Isolated Leadership: Dangers and Solutions

Dr Cloud on failing
Isolated leaders inevitably run down, grow ineffective, and become irrelevant. Closed systems die slow deaths.

Don’t wait for the energy fairy. She ain’t coming.

What happens when you place a frog in water that’s slowly being heated? They don’t jump out, they die.

The increasing heat of leadership subtly cooks isolated leaders.

Isolation feels safe but it kills.

You’re isolated and running down if you feel:

  1. Disconnected.
  2. Distrustful.
  3. Unsupported.
  4. Misunderstood.
  5. Constantly guarded.

Warning: Leaders frequently lean toward isolation.

In his new book, “Boundaries for Leaders,” Dr. Henry Cloud says:

“Set boundaries on your tendency to be a ‘closed system,’ and open yourself to outside inputs that bring you energy and guidance.”

Solitude isn’t a leadership strategy.

Open yourself to influence, input, and support from outside your organization. Closed systems inevitably die. Dr. Cloud says the benefits of outside input includes:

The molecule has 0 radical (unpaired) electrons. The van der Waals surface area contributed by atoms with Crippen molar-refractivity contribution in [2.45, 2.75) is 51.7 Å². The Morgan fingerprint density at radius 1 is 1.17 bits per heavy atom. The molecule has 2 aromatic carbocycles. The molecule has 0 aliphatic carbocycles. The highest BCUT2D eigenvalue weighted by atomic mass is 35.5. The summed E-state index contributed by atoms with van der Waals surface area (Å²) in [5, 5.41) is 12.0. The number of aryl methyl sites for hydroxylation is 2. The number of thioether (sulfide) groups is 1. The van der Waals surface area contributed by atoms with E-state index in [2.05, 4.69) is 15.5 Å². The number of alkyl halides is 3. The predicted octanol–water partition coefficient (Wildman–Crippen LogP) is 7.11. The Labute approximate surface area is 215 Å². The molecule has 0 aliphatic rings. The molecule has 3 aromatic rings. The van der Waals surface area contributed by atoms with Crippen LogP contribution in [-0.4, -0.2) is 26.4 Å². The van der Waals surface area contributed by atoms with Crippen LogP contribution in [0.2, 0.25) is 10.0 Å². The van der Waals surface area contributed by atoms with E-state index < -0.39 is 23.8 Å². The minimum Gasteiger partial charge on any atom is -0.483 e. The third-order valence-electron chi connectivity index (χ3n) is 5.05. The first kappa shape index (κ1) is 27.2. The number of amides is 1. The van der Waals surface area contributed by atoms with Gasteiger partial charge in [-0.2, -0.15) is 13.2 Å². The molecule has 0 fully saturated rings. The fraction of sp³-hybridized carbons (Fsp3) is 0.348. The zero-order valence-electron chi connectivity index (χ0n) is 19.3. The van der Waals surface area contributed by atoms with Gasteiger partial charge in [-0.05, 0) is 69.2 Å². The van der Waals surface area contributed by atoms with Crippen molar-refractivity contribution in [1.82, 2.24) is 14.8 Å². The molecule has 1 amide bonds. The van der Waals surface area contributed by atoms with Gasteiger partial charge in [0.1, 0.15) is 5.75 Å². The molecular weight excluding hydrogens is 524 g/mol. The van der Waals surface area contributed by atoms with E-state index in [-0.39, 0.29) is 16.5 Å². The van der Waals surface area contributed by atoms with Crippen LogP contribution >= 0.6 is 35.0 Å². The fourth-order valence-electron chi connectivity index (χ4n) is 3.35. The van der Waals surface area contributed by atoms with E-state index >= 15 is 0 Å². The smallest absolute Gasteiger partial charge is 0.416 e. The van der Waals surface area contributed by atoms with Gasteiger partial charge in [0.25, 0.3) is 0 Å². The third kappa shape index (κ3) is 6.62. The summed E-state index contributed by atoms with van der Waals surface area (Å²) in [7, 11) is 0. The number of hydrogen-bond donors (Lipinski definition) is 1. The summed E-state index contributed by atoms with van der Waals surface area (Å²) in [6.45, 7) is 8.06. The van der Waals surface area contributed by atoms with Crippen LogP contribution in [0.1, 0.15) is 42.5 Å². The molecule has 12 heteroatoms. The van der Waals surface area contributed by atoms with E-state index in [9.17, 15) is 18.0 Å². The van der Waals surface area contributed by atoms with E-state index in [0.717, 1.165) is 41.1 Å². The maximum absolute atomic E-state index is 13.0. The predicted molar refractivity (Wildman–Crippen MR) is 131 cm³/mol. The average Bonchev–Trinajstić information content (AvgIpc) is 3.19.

1. Insight into new models of leading.
  2. Motivation and development.
  3. Help overcoming obstacles.
  4. Support through valleys.
  5. Protection from worst instincts.

“Leaders need outside voices to provide emotional and functional support…” Dr. Cloud.

You need reminders to get out of yourself and the organization you lead. Dr. Cloud suggests:

  1. Know your personal kookiness. You aren’t perfectly rational 100% of the time.
  2. Get coaching.
  3. Join a leadership group.
  4. Take courses and attend conferences.
  5. Seek and listen to feedback. “To be the best you can be, you must develop a hunger for feedback…”

A note on kooky:

Acknowledging idiosyncrasies frees; hiding them confines.

All leaders have “special” built in over-reactions, biases in perception, and instinctual responses that don’t work. Acknowledging “special qualities” opens and strengthens leadership.

How can leaders overcome the tendency to isolate?

What behaviors help leaders connect?